The space was still a bit raw—huge floor to ceiling windows illuminated a concrete expanse; the long tasting bar was almost complete. On the west wall, the room’s centerpiece was taking shape, a chalk drawing by the Los Angeles street artist known as Elkpen. It’s a rendering of the county’s wine regions, five appellations tucked between cartoon transverse mountain ranges, buffeted by cartoon winds and anthropomorphic puffs of fog. It’s both beautiful and informative, and when you’re there, it’s hard to take your eyes off of it. You could stare at it as you tasted wines from the five appellations to compare and contrast.
It was a project that brought together everything Kunin embodied. It involved wine, which Kunin had made his life’s work for thirty years. It involved Santa Barbara wine, of which he’d become a deft interpreter. But most of all, in his words, it involved turning people on to something: it made people smarter about the wine they were drinking, and that was part of his life as a sommelier, educator, cheerleader and champion of wines of place.
“There’s so much going on in this county right now,” said Kunin with characteristic energy. “I want them to know about this place because there’s so much to know.” In a small loft above this place, Kunin lived with his family, and woke up to that map of place every morning. And that is where, over this past weekend, Kunin died of a heart attack. He was 50.
Kunin was born in New York, but spent significant parts of his childhood in California. He attended UCLA with the intention of studying medicine, and worked in restaurants to support his education. Restaurants got the better of him; he’d barely reached the age of 24 when he became the general manager for the Wine Cask in Santa Barbara, which became that city’s preeminent wine destination not only for its selection of wines from all over the world, but in its advocacy for its home region, Santa Barbara County.
Kunin eventually started to make wine, spurred on by other young winemakers in the region like Steve Clifton and Greg Brewer. He made wine at Gainey, then at Westerly, both in the Santa Ynez Valley. In 1998, with his wife, Magan Eng, he founded Kunin Wines, devoted to zinfandel and Rhône varieties, eventually expanding to include chenin blanc, sauvignon blanc and cabernet franc.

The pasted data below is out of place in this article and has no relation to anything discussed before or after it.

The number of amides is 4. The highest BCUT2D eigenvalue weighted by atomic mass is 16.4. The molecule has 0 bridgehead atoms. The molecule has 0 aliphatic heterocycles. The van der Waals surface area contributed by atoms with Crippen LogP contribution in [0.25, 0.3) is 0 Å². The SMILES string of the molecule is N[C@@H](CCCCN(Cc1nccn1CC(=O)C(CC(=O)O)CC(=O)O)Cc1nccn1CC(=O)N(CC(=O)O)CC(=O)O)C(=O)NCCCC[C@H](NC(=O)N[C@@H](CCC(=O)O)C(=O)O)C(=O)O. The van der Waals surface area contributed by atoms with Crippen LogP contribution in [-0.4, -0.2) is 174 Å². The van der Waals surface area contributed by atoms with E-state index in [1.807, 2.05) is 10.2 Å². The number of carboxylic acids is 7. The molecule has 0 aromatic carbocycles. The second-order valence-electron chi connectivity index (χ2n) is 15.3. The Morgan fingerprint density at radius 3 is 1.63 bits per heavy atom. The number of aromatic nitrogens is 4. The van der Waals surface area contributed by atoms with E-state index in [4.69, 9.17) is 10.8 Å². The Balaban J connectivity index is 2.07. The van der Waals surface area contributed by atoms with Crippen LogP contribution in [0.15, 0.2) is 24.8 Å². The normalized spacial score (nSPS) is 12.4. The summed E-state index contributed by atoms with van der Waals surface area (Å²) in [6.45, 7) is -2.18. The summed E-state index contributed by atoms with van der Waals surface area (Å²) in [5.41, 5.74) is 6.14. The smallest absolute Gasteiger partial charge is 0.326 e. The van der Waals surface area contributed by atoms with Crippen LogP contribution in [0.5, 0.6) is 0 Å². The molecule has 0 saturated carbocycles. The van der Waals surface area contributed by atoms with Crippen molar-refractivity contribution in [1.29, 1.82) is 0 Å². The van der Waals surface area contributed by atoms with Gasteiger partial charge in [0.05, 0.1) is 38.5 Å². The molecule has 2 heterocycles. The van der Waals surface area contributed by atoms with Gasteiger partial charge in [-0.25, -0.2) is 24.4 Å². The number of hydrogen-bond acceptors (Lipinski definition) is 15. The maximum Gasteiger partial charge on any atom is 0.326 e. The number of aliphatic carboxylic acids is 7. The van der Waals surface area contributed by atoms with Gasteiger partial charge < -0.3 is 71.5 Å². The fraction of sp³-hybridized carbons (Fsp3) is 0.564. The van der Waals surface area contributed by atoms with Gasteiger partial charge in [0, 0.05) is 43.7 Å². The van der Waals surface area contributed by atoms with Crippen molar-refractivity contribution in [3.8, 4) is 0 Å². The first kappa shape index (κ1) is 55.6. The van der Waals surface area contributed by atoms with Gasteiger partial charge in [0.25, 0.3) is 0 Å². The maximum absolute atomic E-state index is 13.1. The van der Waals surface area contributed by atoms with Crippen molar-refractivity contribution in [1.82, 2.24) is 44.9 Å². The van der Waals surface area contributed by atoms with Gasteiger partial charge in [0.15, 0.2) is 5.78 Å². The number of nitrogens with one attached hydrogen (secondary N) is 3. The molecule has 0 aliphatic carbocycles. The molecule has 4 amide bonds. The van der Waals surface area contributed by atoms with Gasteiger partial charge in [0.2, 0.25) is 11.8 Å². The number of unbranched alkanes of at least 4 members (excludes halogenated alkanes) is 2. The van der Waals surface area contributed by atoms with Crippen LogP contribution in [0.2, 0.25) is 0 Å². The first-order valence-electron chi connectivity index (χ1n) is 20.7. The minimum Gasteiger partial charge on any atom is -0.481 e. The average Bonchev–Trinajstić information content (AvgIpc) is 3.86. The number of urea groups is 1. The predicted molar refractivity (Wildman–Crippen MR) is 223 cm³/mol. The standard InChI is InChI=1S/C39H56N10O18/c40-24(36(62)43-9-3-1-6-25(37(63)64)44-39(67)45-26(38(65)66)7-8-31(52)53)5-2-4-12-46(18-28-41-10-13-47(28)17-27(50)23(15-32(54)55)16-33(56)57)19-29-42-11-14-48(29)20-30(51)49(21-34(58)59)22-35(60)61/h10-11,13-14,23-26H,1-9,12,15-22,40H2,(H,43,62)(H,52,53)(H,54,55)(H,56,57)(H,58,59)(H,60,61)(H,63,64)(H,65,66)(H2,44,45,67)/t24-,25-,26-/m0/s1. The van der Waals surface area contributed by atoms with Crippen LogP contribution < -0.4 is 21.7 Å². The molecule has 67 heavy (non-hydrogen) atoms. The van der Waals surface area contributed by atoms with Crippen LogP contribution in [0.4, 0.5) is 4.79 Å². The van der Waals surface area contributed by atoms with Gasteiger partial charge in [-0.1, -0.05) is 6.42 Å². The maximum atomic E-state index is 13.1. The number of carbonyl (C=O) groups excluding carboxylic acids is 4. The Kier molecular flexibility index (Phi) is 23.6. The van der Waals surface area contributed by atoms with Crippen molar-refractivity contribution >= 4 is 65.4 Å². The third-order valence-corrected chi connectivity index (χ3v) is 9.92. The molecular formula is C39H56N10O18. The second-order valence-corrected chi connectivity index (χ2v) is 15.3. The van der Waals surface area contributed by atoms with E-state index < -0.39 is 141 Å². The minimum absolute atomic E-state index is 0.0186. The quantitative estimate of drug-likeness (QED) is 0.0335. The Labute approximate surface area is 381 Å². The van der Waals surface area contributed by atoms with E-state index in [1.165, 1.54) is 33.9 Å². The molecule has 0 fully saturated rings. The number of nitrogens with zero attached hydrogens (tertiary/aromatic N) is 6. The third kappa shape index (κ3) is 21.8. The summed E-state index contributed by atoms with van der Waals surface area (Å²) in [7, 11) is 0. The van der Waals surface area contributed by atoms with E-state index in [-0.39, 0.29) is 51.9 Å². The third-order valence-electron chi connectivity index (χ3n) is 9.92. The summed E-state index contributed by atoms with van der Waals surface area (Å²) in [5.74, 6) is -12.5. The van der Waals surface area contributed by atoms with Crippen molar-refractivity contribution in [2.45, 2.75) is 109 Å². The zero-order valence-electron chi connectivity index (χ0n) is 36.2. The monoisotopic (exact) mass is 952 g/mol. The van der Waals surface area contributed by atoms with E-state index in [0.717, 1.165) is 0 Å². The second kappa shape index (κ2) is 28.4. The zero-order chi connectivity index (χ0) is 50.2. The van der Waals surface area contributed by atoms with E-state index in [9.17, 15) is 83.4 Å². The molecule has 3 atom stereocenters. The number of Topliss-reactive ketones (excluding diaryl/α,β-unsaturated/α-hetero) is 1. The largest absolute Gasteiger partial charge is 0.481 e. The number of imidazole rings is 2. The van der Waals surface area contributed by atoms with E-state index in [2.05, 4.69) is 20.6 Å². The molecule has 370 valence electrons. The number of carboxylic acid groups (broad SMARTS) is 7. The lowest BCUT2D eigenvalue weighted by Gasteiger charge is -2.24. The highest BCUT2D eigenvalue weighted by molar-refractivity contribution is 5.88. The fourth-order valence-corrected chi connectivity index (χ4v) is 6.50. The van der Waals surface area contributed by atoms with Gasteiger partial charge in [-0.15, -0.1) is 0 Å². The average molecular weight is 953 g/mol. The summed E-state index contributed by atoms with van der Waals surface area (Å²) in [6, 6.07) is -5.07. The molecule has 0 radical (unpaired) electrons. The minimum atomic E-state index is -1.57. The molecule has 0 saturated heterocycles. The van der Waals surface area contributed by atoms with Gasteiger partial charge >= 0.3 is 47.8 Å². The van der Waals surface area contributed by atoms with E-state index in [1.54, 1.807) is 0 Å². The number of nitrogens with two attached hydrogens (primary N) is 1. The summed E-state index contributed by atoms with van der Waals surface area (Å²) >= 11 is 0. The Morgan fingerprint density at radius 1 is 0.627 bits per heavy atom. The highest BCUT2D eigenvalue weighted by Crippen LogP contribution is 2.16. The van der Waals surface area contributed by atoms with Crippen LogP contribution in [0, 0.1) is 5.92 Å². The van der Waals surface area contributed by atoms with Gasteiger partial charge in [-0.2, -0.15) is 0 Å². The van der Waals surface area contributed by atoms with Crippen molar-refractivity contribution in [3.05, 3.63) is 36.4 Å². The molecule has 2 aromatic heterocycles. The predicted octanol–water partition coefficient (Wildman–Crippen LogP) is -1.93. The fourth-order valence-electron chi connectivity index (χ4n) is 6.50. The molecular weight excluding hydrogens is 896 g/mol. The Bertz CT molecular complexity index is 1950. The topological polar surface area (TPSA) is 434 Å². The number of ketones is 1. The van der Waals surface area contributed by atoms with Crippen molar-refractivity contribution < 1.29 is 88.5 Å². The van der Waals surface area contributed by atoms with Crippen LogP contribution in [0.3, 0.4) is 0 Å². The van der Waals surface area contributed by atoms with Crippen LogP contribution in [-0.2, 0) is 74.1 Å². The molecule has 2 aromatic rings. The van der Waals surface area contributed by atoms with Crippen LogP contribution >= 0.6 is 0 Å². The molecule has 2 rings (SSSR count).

Even as he built his brand, Kunin never lost his roots in the sommelier community. He played an important role in setting service standards at the early Masters of Food & Wine at the Highlands Inn in Carmel, CA, and when that event folded he became the chief sommelier wrangler for the Pebble Beach Food & Wine event, and eventually, the LA Food & Wine event held in downtown LA.
“It was always the biggest, gnarliest job,” says Thamin Saleh, a perennial in Kunin’s sommelier crew and owner of Jeninni Restaurant in Pacific Grove, CA. “He was in charge of organizing some sixty or more sommeliers into teams to pour for every tasting, as well as lunch and dinner service for a three-day wine event. He knew everyone’s skills, their strengths and how to work with them.”
Like Michael Bonaccorsi, another sommelier turned winemaker, and another wine professional who died before his time, Seth Kunin managed to cross fluidly between winemaking and service, acting as a kind of glue in both communities, and bringing people together in the process. “Seth was connected, and he was a connector, always making sure that people felt included and loved,” said Chicago sommelier Alpana Singh, who’d met Kunin at an early Masters of Food & Wine event; through him, at an after-party, she met chef Jean Joho , which led to her first sommelier job, at Everest.
“He’s why I’m here,” said Raj Parr, telling a story about drinking a Graillot Crozes-Hermitage with Kunin at another after-party. “I asked him ‘Why don’t people make wine like this here?’ and we talked about how hard it was to get the clusters this ripe in California. It kind of became my next mission, and it got me down to Santa Barbara County. He was such a positive, helpful, curious, enthusiastic, happy spirit.”
Kunin died just days after finishing harvest, in a newly completed winery in Goleta; the wines from that harvest will be finished by his many friends in the business, including Drake Whitcraft, Graham Tatomer and Raj Parr, along with Andrew Bouton, the assistant winemaker at Kunin. Magan Eng intends to keep the winery and both tasting rooms open and in business.
This is a W&S web exclusive feature.